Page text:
Mac mini 6-button remote, Front Row typify Apple’s ‘sophisticated simplicity’ strategy

“[Last] week, Apple introduced a new iPod boom-box and a series of Intel-based Mac Minis,” Michael Greeson writes for Designtechnica. “For the purpose of this essay, let’s forget about whether Apple failed to live up to its own PR. In fact, let’s ignore the PR strategy altogether and focus on one of the product announcements: the new Mac Minis. There are a couple interesting features that (while not necessarily spin worthy) may provide a glimpse into how Apple is planning to approach the digital living room.”

“There are two interesting features that serve to distinguish the Mac Mini from other media center PCs. For one, the remote control is very unique. Second, the Front Row/Bonjour software package may be the first to actually deliver on the promise of plug-and-play for digital media. This essay will focus on the remote control. Yes, it is the software package that enables the remote’s simplicity, but the design of the remote deserves special attention,” Greeson writes. “The Mac Mini remote control only has six buttons and looks similar to an iPod but without the viewing screen. Let me repeat that just in case you missed it the first time: the remote control has only six buttons and it looks similar to an iPod. Unlike other MCPC vendors and the CE community in general, Apple seems to think that six buttons and a killer graphical interface are enough to enable consumers to easily access and control their digital media. Avoid adding buttons to a remote control even though we can? Brilliant! As Ockham’s Razor (also known as the principle of parsimony) reminds us, given a choice between two equally valid explanations, the simpler of the two is preferred. This principle applies equally well to architecture and product design, although it may seem foreign to most CE designers.”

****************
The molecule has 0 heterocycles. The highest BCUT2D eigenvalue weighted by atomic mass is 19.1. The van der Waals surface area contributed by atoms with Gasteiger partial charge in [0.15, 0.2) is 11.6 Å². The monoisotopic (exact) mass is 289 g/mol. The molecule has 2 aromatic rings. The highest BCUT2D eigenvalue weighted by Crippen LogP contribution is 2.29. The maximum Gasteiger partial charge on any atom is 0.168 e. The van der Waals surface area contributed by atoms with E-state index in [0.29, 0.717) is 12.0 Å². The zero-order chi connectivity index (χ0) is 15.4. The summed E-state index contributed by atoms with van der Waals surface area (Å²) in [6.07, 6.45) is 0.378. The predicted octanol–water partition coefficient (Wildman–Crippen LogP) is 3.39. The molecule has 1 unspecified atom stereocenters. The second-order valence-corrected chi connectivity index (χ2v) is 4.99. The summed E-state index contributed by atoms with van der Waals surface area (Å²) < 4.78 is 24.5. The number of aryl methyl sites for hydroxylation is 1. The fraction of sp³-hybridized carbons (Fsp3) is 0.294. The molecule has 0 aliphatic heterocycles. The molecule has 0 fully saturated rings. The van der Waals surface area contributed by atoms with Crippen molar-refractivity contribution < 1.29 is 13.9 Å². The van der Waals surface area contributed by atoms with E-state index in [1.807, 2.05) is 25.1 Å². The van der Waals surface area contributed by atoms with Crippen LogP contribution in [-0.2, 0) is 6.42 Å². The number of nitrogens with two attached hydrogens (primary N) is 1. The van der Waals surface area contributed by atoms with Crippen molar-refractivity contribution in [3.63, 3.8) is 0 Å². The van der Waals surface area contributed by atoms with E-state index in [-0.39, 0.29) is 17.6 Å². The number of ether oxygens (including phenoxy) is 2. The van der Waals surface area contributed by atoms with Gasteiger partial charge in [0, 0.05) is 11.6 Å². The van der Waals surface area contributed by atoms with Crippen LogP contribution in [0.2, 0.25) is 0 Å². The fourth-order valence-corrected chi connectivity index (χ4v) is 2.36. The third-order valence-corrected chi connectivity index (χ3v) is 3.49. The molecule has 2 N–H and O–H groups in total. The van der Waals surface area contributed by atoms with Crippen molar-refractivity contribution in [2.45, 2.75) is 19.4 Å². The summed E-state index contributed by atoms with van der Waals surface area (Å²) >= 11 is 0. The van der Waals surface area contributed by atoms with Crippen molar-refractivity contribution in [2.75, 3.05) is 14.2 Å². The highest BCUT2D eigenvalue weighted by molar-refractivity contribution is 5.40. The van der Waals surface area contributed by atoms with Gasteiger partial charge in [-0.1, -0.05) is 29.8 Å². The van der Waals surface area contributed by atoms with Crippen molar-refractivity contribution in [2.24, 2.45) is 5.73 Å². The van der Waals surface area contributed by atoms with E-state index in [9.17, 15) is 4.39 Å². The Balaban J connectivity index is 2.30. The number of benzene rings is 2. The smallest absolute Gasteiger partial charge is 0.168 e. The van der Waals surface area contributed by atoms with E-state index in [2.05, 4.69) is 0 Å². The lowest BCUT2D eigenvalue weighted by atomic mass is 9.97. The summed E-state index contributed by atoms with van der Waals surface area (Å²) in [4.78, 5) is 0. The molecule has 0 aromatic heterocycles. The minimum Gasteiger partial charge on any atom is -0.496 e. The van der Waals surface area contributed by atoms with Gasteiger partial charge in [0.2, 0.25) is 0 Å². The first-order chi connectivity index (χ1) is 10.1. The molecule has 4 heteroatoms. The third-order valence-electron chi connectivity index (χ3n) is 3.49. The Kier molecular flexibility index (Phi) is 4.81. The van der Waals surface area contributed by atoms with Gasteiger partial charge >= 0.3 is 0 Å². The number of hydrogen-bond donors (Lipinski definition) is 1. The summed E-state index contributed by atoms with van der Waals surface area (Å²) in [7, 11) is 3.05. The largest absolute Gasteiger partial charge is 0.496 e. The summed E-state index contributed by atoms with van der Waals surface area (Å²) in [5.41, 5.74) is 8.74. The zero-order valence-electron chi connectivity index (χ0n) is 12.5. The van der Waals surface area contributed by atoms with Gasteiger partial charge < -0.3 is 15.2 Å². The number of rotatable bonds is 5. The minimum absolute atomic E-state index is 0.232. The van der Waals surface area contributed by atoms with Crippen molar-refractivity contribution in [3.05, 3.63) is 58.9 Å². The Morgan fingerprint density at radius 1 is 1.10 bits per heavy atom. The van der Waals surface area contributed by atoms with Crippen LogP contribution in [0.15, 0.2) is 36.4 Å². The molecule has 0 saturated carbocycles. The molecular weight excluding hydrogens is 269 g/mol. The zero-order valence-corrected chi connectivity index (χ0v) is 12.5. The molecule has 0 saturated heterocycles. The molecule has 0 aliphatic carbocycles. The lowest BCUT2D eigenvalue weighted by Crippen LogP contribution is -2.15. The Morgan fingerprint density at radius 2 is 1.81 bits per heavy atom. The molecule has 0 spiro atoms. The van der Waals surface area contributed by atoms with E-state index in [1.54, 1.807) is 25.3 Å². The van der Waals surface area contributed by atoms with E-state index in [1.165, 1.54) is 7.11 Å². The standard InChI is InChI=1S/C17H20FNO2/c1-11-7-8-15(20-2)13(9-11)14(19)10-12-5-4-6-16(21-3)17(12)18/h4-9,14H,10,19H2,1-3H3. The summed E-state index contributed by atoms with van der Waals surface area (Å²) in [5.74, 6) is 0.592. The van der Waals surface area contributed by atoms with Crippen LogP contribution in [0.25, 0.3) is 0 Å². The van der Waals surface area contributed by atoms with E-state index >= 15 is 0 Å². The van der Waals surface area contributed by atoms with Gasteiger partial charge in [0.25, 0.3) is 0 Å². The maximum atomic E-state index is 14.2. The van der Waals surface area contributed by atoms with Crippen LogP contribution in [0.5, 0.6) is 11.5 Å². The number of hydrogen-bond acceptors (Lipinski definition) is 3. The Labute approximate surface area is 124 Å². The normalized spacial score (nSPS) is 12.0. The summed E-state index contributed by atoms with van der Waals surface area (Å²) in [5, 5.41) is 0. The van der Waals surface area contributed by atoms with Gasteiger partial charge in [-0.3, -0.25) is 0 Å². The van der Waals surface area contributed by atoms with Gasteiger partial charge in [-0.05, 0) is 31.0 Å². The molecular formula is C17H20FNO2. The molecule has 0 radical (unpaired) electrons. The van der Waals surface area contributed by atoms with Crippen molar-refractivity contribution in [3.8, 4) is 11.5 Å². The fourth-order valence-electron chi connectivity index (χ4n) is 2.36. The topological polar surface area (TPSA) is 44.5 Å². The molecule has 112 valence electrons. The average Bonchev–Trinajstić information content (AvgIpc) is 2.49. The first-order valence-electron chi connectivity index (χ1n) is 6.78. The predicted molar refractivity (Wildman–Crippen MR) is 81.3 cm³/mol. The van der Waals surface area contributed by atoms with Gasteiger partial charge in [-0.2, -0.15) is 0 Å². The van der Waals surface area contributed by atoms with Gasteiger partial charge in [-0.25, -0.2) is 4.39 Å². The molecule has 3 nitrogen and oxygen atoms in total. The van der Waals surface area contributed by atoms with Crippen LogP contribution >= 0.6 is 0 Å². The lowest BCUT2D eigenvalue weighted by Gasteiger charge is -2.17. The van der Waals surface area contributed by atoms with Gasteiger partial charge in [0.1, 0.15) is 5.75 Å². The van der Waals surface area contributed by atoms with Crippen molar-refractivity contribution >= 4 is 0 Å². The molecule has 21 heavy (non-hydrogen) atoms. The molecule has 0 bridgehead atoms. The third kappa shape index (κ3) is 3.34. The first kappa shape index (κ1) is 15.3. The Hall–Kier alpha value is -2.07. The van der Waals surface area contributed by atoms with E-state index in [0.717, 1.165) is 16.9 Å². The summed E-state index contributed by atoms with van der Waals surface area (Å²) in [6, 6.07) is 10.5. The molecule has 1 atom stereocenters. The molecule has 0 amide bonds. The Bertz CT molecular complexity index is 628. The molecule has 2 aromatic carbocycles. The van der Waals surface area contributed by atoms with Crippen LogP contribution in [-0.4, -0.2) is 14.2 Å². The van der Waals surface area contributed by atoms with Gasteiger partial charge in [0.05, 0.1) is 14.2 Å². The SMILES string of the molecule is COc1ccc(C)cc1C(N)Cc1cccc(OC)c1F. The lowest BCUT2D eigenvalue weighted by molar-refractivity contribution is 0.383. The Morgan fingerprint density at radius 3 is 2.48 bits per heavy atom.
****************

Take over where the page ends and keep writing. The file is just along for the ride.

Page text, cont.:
“Apple’s remote control is yet another example of the company’s emphasis on designing elegant, easy-to-use solutions,” Greeson writes. “In this not-so-distant future, I see Apple introducing a variety of digital home media designs based on the ‘sophisticated simplicity’ strategy, most of them wrapped in Apple’s minimalist hardware with warm blue backlighting and easy-to-use interfaces… I see a rush of copy-cat platforms pushed into the retail channel but months too late to head off Apple’s digital living room push. I see CE stalwarts like Sony and Matsushita, along side PC OEMS like HP and Dell, explaining to share holders why they didn’t think of these things first. I see all this in a 6-button remote control? Profound insights sometimes come in very small package.”

More in the full article here.

Apple’s brand new iPod Hi-Fi speaker system. Home stereo. Reinvented. Available now for $349 with free shipping.
Apple’s new Mac mini. Intel Core, up to 4 times faster. Starting at just $599. Free shipping.
MacBook Pro. The first Mac notebook built upon Intel Core Duo with iLife ’06, Front Row and built-in iSight. Starting at $1999. Free shipping.
iMac. Twice as amazing — Intel Core Duo, iLife ’06, Front Row media experience, Apple Remote, built-in iSight. Starting at $1299. Free shipping.
iPod Radio Remote. Listen to FM radio on your iPod and control everything with a convenient wired remote. Just $49.
iPod. 15,000 songs. 25,000 photos. 150 hours of video. The new iPod. 30GB and 60GB models start at just $299. Free shipping.
Connect iPod to your television set with the iPod AV Cable. Just $19.

Related articles:
Reader report: 1080p 24fps playback on Mac mini Core Duo plays fine – March 03, 2006
Apple’s new Mac mini a HDTV media center in disguise? – March 01, 2006
Apple’s new Mac mini: perfect for HDTV – March 01, 2006